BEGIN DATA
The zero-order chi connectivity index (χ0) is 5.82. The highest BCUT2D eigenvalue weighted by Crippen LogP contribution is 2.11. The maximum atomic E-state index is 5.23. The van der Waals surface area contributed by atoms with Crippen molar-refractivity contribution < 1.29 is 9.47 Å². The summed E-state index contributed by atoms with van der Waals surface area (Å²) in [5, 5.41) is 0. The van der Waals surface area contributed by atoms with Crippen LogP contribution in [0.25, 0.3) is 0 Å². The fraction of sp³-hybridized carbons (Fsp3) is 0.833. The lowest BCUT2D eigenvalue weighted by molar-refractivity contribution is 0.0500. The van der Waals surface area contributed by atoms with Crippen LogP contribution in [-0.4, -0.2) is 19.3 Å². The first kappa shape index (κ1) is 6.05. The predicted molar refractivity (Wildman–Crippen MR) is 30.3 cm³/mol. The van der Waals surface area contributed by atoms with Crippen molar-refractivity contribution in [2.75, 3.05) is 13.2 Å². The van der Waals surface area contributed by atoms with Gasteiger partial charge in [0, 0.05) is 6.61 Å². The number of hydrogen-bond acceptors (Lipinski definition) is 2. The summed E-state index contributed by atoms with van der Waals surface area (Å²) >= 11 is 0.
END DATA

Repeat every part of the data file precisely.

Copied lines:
The zero-order chi connectivity index (χ0) is 5.82. The highest BCUT2D eigenvalue weighted by Crippen LogP contribution is 2.11. The maximum atomic E-state index is 5.23. The van der Waals surface area contributed by atoms with Crippen molar-refractivity contribution < 1.29 is 9.47 Å². The summed E-state index contributed by atoms with van der Waals surface area (Å²) in [5, 5.41) is 0. The van der Waals surface area contributed by atoms with Crippen LogP contribution in [0.25, 0.3) is 0 Å². The fraction of sp³-hybridized carbons (Fsp3) is 0.833. The lowest BCUT2D eigenvalue weighted by molar-refractivity contribution is 0.0500. The van der Waals surface area contributed by atoms with Crippen LogP contribution in [-0.4, -0.2) is 19.3 Å². The first kappa shape index (κ1) is 6.05. The predicted molar refractivity (Wildman–Crippen MR) is 30.3 cm³/mol. The van der Waals surface area contributed by atoms with Crippen molar-refractivity contribution in [2.75, 3.05) is 13.2 Å². The van der Waals surface area contributed by atoms with Gasteiger partial charge in [0, 0.05) is 6.61 Å². The number of hydrogen-bond acceptors (Lipinski definition) is 2. The summed E-state index contributed by atoms with van der Waals surface area (Å²) >= 11 is 0.